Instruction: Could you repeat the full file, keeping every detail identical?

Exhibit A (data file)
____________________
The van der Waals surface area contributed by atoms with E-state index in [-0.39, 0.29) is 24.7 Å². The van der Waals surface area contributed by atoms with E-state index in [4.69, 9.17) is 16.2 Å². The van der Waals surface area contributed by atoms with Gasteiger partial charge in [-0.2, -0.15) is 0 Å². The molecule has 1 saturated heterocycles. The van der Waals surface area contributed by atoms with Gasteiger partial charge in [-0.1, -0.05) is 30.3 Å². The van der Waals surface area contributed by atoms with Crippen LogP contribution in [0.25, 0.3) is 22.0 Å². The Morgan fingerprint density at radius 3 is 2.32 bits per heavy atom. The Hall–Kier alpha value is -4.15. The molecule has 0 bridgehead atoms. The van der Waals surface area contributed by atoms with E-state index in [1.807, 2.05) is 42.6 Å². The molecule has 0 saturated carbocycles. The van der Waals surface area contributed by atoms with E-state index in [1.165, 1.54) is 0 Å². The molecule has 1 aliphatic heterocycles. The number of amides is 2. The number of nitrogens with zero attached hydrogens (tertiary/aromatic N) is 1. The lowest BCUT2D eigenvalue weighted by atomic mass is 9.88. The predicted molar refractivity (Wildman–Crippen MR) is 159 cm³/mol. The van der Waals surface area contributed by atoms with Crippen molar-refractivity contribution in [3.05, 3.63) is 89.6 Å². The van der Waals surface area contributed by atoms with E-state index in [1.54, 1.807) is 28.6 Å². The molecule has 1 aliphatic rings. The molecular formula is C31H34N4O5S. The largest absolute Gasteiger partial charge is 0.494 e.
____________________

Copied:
The van der Waals surface area contributed by atoms with E-state index in [-0.39, 0.29) is 24.7 Å². The van der Waals surface area contributed by atoms with E-state index in [4.69, 9.17) is 16.2 Å². The van der Waals surface area contributed by atoms with Gasteiger partial charge in [-0.2, -0.15) is 0 Å². The molecule has 1 saturated heterocycles. The van der Waals surface area contributed by atoms with Gasteiger partial charge in [-0.1, -0.05) is 30.3 Å². The van der Waals surface area contributed by atoms with Crippen LogP contribution in [0.25, 0.3) is 22.0 Å². The Morgan fingerprint density at radius 3 is 2.32 bits per heavy atom. The Hall–Kier alpha value is -4.15. The molecule has 0 bridgehead atoms. The van der Waals surface area contributed by atoms with E-state index in [1.807, 2.05) is 42.6 Å². The molecule has 0 saturated carbocycles. The van der Waals surface area contributed by atoms with E-state index in [1.165, 1.54) is 0 Å². The molecule has 1 aliphatic heterocycles. The number of amides is 2. The number of nitrogens with zero attached hydrogens (tertiary/aromatic N) is 1. The lowest BCUT2D eigenvalue weighted by atomic mass is 9.88. The predicted molar refractivity (Wildman–Crippen MR) is 159 cm³/mol. The van der Waals surface area contributed by atoms with Crippen molar-refractivity contribution in [3.05, 3.63) is 89.6 Å². The van der Waals surface area contributed by atoms with E-state index in [1.54, 1.807) is 28.6 Å². The molecule has 1 aliphatic rings. The molecular formula is C31H34N4O5S. The largest absolute Gasteiger partial charge is 0.494 e.